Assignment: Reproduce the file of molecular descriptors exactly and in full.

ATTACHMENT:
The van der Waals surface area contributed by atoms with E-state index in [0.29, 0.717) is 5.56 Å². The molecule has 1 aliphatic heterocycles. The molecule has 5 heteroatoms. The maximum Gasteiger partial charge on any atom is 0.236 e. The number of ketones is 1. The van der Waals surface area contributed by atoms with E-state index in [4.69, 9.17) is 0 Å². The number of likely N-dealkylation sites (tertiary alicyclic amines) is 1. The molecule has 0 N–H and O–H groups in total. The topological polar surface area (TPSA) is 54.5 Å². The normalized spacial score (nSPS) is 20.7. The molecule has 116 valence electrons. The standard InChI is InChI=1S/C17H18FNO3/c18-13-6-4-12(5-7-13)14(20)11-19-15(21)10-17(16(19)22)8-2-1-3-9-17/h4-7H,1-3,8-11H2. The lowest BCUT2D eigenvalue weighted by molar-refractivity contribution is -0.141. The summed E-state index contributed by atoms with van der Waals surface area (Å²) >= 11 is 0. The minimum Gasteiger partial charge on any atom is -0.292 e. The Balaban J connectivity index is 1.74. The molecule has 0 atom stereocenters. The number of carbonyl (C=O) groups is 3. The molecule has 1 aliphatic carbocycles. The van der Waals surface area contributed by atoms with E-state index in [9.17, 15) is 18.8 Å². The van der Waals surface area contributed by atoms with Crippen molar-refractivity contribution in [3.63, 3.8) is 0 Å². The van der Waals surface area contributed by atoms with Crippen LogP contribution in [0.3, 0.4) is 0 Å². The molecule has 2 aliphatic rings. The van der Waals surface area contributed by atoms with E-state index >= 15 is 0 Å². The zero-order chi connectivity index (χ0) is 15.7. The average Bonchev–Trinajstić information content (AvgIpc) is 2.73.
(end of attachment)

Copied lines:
The van der Waals surface area contributed by atoms with E-state index in [0.29, 0.717) is 5.56 Å². The molecule has 1 aliphatic heterocycles. The molecule has 5 heteroatoms. The maximum Gasteiger partial charge on any atom is 0.236 e. The number of ketones is 1. The van der Waals surface area contributed by atoms with E-state index in [4.69, 9.17) is 0 Å². The number of likely N-dealkylation sites (tertiary alicyclic amines) is 1. The molecule has 0 N–H and O–H groups in total. The topological polar surface area (TPSA) is 54.5 Å². The normalized spacial score (nSPS) is 20.7. The molecule has 116 valence electrons. The standard InChI is InChI=1S/C17H18FNO3/c18-13-6-4-12(5-7-13)14(20)11-19-15(21)10-17(16(19)22)8-2-1-3-9-17/h4-7H,1-3,8-11H2. The lowest BCUT2D eigenvalue weighted by molar-refractivity contribution is -0.141. The summed E-state index contributed by atoms with van der Waals surface area (Å²) >= 11 is 0. The minimum Gasteiger partial charge on any atom is -0.292 e. The Balaban J connectivity index is 1.74. The molecule has 0 atom stereocenters. The number of carbonyl (C=O) groups is 3. The molecule has 1 aliphatic carbocycles. The van der Waals surface area contributed by atoms with E-state index in [9.17, 15) is 18.8 Å². The van der Waals surface area contributed by atoms with Crippen molar-refractivity contribution in [3.63, 3.8) is 0 Å². The van der Waals surface area contributed by atoms with Crippen LogP contribution in [0.3, 0.4) is 0 Å². The molecule has 2 aliphatic rings. The van der Waals surface area contributed by atoms with E-state index >= 15 is 0 Å². The zero-order chi connectivity index (χ0) is 15.7. The average Bonchev–Trinajstić information content (AvgIpc) is 2.73.